How secure are the Port’s funds? Very secure, but at a price

By Bob McChesney, Executive Director, the Port of Edmonds | Feb 24, 2010
At a recent Port of Edmonds Commission meeting, the topic of protecting the security of the Port’s $6.8 million reserves came up. Our finance manager, Tina Drennan, prepared a report addressing the question in light of recent bank failures and government-mandated takeovers.

The Port maintains reserves not only because it is prudent management, but also because our loan agreements and generally accepted accounting principles require it. During the Port’s 61 years, we have occasionally drawn on those reserves when things did not go as planned.

In today’s economic climate, the question of the safety of those reserves comes up.

The Port of Edmonds is a government entity and, in Washington State, the law stipulates that governments can deposit public money only in the safest investments.

For example, we can’t purchase corporate stocks or bonds, but we can purchase bonds of highly rated government entities.

We are also allowed to deposit our money in bank accounts that are fully covered by the FDIC or that are approved by the state’s Public Deposit Protection Commission.

That little-known body comprises the governor, lieutenant governor and state treasurer. It is their job to make and enforce regulations that ensure that deposited government funds are fully protected if a bank fails.

There is another layer of protection for our reserves, but explaining how it works gets a little complicated. Going clear back to 1969, Washington had something called the Public Deposit Protection Act that required banks to maintain 10 percent collateral in government deposits. If one of the member banks failed, the rest of the banks would chip in to cover all government funds held by the failing bank. That was Washington; at the same time other states required that banks hold 100 percent collateral for government funds.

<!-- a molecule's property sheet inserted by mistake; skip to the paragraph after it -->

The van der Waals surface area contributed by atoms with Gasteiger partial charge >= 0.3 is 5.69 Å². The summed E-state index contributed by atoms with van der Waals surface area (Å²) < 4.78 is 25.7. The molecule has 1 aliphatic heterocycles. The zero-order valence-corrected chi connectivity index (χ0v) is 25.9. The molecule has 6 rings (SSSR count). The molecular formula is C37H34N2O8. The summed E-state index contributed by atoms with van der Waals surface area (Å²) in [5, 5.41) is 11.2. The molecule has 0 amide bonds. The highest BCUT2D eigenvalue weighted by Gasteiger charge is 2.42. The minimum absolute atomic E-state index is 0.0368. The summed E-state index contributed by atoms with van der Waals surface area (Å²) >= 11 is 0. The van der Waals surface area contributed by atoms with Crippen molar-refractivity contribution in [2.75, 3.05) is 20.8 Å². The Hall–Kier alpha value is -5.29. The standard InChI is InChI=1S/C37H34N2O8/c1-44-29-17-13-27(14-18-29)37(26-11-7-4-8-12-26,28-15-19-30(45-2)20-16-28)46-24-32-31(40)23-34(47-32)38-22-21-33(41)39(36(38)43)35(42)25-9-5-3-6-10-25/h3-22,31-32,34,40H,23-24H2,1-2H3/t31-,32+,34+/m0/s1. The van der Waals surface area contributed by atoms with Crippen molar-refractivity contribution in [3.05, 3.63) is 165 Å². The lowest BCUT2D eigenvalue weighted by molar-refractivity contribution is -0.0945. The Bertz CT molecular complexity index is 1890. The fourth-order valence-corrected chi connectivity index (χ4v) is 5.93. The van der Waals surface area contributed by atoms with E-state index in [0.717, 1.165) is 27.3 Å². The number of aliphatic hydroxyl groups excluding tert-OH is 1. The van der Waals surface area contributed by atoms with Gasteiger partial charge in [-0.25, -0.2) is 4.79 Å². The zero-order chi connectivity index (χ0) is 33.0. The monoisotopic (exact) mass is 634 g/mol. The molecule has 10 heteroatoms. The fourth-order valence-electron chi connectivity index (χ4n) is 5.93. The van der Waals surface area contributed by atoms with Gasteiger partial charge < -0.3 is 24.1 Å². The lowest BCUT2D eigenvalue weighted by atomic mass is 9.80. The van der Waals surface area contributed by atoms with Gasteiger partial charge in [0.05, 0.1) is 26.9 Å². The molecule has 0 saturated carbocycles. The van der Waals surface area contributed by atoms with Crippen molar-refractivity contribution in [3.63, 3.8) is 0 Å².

Last year in our state all that changed. As of July 2009, the Public Deposit Protection Commission replaced the 10 percent program with one that requires banks holding government funds to collateralize them at 100 percent. For us, this requirement turned out to be both good and bad.

The Port’s deposits—and all government deposits—are now 100 percent secure, because banks have to hold on to every government dollar entrusted to them. But, at the same time, since the banks can’t loan that money out and earn interest on it, they aren’t able to offer competitive savings rates to us, the depositor.

To the Port of Edmonds that meant that last year we lost over $200,000 in interest revenue compared to earlier years. Our interest income went from $289,000 in 2007 to $74,000 last year, which helps to explain why creating a balanced Port budget for 2010 was such a Herculean task.

It is because of the diligent work of our finance manager and an elected body of Commissioners who regard stewardship of public assets as their number one priority, that our budget is balanced and the Port’s financial reserves are prudently invested and fully safeguarded.

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